VRF System Ratings and Qualifying for Demand Side Incentives

The American Heating and Refrigeration Institute (AHRI) has finally developed a new certification program for variable refrigerant flow multi-zone split air conditioners and heat pumps. In years past, systems manufactured by Mitsubishi, Daikin, LG and the like were unable to qualify for utility rebates and Federal tax incentives because there was no way to rate their efficiency performance. This was primarily because multi-zone ductless and ducted VRF systems had so many potential variations of installed indoor components that it made it nearly impossible to accurately rate SEER (Seasonal Energy Efficiency Rating), EER (Energy Efficiency Ratio) and HSPF (Heating Season Performance Factor). To solve this problem, AHRI came up with this new 2012 certification program. “This certification program covers matched variable refrigerant flow multi-split air-conditioner and multi-split heat pump systems, that comply with either the National Appliance Energy Conservation Act (NAECA) or the Energy Policy Act (EPACT) and use distributed refrigerant technology with cooling and heating capacities for outdoor units from 12,000 Btu/h [3508 W] to 300,000 Btu/h [87,692 W] and indoor units from 5,000 Btu/h [1,462 W] to 60,000 Btu/h [17,538 W]. Each indoor unit is designed to condition a single zone.”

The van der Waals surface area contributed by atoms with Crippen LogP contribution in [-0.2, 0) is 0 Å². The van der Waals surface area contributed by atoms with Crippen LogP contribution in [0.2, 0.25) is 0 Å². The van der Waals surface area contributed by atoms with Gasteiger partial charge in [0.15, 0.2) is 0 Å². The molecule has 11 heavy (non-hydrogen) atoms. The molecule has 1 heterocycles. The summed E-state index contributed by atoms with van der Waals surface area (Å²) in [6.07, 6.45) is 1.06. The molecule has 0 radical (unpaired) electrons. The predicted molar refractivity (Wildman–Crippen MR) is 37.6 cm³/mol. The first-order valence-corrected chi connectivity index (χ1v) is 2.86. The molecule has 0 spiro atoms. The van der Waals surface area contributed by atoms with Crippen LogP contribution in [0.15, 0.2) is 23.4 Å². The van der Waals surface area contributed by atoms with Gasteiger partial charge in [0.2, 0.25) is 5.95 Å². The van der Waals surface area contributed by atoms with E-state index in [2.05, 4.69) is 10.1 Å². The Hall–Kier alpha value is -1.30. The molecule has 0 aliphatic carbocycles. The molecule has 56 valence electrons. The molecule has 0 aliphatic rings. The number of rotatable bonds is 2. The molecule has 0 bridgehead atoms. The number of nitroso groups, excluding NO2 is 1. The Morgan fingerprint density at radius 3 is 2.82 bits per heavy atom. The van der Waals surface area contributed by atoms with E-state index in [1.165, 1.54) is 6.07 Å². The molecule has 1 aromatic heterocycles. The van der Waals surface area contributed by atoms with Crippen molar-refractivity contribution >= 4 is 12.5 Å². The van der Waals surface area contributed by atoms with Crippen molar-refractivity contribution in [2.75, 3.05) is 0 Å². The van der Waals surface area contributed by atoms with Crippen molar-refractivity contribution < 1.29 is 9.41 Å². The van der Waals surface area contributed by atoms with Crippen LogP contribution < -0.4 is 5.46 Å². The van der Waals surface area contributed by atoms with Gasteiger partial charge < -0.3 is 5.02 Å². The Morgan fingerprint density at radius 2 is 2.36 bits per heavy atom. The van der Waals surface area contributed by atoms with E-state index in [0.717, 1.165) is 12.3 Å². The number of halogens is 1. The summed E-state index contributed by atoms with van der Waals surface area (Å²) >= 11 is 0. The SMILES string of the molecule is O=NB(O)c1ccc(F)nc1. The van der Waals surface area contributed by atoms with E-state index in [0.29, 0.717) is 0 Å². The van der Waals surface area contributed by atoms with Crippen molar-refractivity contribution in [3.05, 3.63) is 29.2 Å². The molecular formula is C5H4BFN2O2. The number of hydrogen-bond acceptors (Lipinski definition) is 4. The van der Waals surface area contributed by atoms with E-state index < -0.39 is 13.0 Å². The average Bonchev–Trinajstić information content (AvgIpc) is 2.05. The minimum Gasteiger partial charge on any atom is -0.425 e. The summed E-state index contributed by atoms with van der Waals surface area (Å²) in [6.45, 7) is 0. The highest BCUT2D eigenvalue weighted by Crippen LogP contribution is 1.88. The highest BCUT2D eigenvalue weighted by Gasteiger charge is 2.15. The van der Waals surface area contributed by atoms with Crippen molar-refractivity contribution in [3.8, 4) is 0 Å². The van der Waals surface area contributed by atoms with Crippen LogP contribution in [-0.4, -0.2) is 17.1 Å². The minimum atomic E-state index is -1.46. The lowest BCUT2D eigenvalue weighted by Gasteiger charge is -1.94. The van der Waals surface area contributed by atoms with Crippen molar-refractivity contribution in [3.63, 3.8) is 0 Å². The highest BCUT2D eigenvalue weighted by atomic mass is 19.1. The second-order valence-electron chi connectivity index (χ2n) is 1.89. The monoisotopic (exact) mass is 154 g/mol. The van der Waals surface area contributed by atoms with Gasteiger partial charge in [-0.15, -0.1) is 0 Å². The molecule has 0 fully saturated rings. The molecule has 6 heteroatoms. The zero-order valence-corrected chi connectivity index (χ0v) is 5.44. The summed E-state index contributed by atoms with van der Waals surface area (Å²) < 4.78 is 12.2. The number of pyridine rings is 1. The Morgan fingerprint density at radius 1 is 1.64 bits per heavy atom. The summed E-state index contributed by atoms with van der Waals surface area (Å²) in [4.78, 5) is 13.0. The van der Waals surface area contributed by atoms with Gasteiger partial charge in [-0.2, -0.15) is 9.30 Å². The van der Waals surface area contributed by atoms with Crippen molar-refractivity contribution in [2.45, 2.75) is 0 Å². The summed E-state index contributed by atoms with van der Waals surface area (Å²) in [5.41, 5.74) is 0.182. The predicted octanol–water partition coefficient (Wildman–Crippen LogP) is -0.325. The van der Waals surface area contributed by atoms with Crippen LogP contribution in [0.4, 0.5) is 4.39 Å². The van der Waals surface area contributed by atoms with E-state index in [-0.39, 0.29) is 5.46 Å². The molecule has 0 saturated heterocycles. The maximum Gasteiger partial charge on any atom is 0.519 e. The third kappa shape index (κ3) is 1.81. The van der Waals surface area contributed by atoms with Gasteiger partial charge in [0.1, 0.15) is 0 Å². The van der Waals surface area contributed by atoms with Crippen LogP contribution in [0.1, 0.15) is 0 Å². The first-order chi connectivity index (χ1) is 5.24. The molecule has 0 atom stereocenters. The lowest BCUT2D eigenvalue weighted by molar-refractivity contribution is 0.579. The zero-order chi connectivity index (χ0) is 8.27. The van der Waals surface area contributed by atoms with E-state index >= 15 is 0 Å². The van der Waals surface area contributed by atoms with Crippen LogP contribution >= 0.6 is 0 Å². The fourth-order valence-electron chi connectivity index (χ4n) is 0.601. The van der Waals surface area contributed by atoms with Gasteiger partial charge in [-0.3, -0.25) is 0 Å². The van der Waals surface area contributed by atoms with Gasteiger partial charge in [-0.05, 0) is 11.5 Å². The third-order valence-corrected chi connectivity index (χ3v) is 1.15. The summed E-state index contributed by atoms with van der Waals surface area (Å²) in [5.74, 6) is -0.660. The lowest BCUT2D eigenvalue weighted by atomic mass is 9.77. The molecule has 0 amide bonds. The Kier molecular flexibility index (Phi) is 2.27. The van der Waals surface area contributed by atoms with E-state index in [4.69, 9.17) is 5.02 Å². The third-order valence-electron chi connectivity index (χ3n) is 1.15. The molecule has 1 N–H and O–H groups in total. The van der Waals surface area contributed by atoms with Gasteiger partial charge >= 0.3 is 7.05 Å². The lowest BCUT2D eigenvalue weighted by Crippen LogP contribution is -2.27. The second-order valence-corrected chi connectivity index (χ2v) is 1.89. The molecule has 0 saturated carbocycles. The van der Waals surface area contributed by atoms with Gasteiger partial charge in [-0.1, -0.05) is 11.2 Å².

As a result, we can now submit certain combinations of VRF systems to LIPA (utility) for residential and commercial rebate programs. This is great news because VRF systems provide their greatest savings because of their ability to operate at part load capacity. Very rarely will an air conditioning or heating system be required to operate at peak load (outdoor temps at or above 95 degrees F or below 15 degrees F). This is where the variable speed compressors in VRF systems and their ability to shift load from one area to the next comes into play. Although some VRF systems may not be able to achieve the top peak load efficiency ratings that a single or dual speed DX system can, they are considerably more efficient in partial load situations because of their DC inverter driven ability to ramp up and down from 10% to 100%+ of required capacity. Also, because most of these systems utilize electronic expansion valves that allow for an increase or decrease in refrigerant volume flow depending upon load, they have the ability to shift capacity requirements as the cooling or heating load shifts in a space due to environmental factors like solar gain variance (sun movement), occupancy levels and infiltration. This ability also allows for the use of up to 150% of indoor coil versus outdoor coil capacity.  This is something that cannot be done with standard ducted systems unless they have VAV (variable air volume) terminals or are part of a chilled water system.

Ultimately, this is a great win for the VRF industry, energy conscious consumers and VRF system installers.

As always, to keep up to date with what’s new in HVAC technology, visit our website at airideal.com and follow us on Twitter @airideal and at our Facebook page!

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